A total eclipse of the Sun occurs on Monday 14 September, 2099 UT, lasting from 14:22–19:27 UT. A dramatic total eclipse will plunge the Sun into darkness for 5 minutes and 18 seconds at maximum, creating an amazing spectacle for observers in a very broad path, 241 km wide at maximum. It will be seen across south-west Canada and the US. The partial eclipse will be visible in most of the Americas and western Africa.

The timings of the phases of the overall eclipse worldwide are as follows. In any particular place it will be seen for a significantly shorter duration as the shadow moves across the Earth:

Partial eclipse begins: 14:22:42 UT
Total eclipse begins: 15:19:05 UT
Maximum eclipse: 16:54:51 UT
Total eclipse ends: 18:30:50 UT
Partial eclipse ends: 19:27:08 UT

During this eclipse the Sun will be 0.530° in apparent diameter, 0.6% smaller than average. The Moon will be at perigee, making it extremely large. At the start and end of the eclipse the Moon will be 0.557°, and at maximum eclipse 0.566°, which is 6.6% larger than average; hence it will cover the Sun, making this a total eclipse. The statistics page has information on the ranges of the sizes of the Sun and Moon.

The total eclipse will begin just off the Pacific coast of Canada, then cross north America from British Columbia, through Alberta, Saskatchewan, North Dakota, Minnesota, Wisconsin, Ohio, the Virginias, and North Carolina.

Interactive Map

This map shows the visibility of the eclipse. The shaded area will see the total solar eclipse; however, near the edges of this area, the eclipse will be very short. The bold line shows the centre of the path, where the eclipse will last longest, so this is where you want to be if possible.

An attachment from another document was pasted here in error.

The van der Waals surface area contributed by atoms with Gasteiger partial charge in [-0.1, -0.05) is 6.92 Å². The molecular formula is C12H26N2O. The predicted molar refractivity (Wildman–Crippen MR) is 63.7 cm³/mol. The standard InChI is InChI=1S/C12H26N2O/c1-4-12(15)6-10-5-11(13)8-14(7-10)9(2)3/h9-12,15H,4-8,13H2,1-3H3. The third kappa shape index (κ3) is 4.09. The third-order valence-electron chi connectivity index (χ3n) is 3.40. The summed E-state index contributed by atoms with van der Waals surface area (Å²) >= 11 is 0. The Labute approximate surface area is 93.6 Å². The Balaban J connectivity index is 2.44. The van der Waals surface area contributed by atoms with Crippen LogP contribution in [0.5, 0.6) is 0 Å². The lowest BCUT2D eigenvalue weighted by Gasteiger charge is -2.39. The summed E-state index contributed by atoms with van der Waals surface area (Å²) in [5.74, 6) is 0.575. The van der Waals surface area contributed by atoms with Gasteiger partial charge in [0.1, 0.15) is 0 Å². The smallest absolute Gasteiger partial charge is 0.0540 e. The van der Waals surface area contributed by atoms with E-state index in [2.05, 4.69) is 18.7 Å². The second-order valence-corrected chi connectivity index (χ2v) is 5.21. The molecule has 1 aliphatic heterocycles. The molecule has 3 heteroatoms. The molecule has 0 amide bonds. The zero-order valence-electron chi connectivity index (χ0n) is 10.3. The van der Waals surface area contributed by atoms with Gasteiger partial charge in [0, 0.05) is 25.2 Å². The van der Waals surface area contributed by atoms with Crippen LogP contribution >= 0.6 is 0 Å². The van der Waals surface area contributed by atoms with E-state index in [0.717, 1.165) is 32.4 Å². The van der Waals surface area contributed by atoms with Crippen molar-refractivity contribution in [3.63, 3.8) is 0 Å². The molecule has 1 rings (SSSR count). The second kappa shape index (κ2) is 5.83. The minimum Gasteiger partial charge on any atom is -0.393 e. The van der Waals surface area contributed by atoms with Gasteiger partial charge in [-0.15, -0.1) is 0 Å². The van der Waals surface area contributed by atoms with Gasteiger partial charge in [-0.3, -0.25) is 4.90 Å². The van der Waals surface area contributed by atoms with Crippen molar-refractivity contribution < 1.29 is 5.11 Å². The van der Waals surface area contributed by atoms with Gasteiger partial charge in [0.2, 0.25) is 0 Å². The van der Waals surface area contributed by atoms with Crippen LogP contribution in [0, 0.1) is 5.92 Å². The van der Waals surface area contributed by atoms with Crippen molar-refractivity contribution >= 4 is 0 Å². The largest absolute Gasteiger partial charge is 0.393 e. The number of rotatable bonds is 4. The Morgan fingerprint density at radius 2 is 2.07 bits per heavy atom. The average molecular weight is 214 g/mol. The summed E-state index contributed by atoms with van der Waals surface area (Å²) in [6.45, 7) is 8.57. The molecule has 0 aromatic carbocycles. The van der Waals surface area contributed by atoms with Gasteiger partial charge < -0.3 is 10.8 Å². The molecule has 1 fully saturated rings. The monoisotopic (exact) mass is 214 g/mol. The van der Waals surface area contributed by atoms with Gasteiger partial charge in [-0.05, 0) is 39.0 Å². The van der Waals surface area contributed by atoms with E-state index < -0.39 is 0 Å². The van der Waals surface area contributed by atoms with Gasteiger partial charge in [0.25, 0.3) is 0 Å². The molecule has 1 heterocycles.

Use the zoom controls to zoom in and out; hover your mouse over any point on the centreline to see the time and duration of the eclipse at that point. You can pan and zoom the map to see detail for any part of the eclipse path.

Overview Map

This map sourced from NASA's Eclipse Web Site shows the visibility of the total solar eclipse. It also shows the broader area in which a partial eclipse will be seen. (Click on it for the full-sized version.)

Eclipse Season and Saros Series

This eclipse season contains 2 eclipses:

This is the 42nd eclipse in solar Saros series 136.The surrounding eclipses in this Saros series are:

Eclipse Parameters

UT Date/time (max) 16:54:31 on 14 Sep UT TDT Date/time (max) 16:57:53 on 14 Sep TDT
Saros Series 136 Number in Series 41
Penumbral Magnitiude Central Magnitiude 1.0684
Gamma 0.3942 Path Width (km) 241
Delta T 3m22s Error ± 1m32s (95%)
Penumbral Duration Partial Duration
Total Duration 5m18s
Partial Rating Total Rating
Sun Distance 150516168 km (70.8%) Moon Distance 357360 km (1.9%)
Sun Diameter 0.530° Moon Diameter 0.557° - 0.566°
Apogee 19:48 on 1 Sep UT Perigee 23:29 on 14 Sep UT
Contact p1 14:22:42 on 14 Sep UT Contact p2
Contact u1 15:19:05 on 14 Sep UT Contact u2 15:22:04 on 14 Sep UT
Max eclipse 16:54:51 on 14 Sep UT
Contact u3 18:27:51 on 14 Sep UT Contact u4 18:30:50 on 14 Sep UT
Contact p3 Contact p4 19:27:08 on 14 Sep UT

Note that while all dates and times on this site (except where noted) are in UT, which is within a second of civil time, the dates and times shown in NASA's eclipse listings are in the TDT timescale.

The Sun and Moon distances are shown in km, and as a percentage of their minimum - maximum distances; hence 0% is the closest possible (Earth's perihelion, or the Moon's closest possible perigee) and 100% is the farthest (aphelion, the farthest apogee). The statistics page has information on the ranges of sizes of the Sun and Moon.

Data last updated: 2015-06-21 22:11:46 UTC.